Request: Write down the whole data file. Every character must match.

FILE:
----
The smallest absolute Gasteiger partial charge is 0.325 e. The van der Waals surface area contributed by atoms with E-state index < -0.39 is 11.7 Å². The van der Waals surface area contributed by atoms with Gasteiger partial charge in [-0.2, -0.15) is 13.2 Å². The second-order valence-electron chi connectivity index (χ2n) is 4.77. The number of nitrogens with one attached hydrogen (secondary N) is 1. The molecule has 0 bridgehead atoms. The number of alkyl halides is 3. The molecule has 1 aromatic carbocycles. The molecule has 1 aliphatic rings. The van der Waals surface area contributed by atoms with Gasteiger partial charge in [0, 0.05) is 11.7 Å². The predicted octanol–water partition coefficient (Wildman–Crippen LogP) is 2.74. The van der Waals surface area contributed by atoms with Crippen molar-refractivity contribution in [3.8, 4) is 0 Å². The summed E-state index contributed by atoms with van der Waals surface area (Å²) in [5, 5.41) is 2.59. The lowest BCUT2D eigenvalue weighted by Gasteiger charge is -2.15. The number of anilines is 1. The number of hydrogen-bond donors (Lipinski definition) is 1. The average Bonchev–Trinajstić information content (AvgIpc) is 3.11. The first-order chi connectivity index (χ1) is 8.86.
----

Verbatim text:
The smallest absolute Gasteiger partial charge is 0.325 e. The van der Waals surface area contributed by atoms with E-state index < -0.39 is 11.7 Å². The van der Waals surface area contributed by atoms with Gasteiger partial charge in [-0.2, -0.15) is 13.2 Å². The second-order valence-electron chi connectivity index (χ2n) is 4.77. The number of nitrogens with one attached hydrogen (secondary N) is 1. The molecule has 0 bridgehead atoms. The number of alkyl halides is 3. The molecule has 1 aromatic carbocycles. The molecule has 1 aliphatic rings. The van der Waals surface area contributed by atoms with Gasteiger partial charge in [0, 0.05) is 11.7 Å². The predicted octanol–water partition coefficient (Wildman–Crippen LogP) is 2.74. The van der Waals surface area contributed by atoms with Crippen molar-refractivity contribution in [3.8, 4) is 0 Å². The summed E-state index contributed by atoms with van der Waals surface area (Å²) in [5, 5.41) is 2.59. The lowest BCUT2D eigenvalue weighted by Gasteiger charge is -2.15. The number of anilines is 1. The number of hydrogen-bond donors (Lipinski definition) is 1. The average Bonchev–Trinajstić information content (AvgIpc) is 3.11. The first-order chi connectivity index (χ1) is 8.86.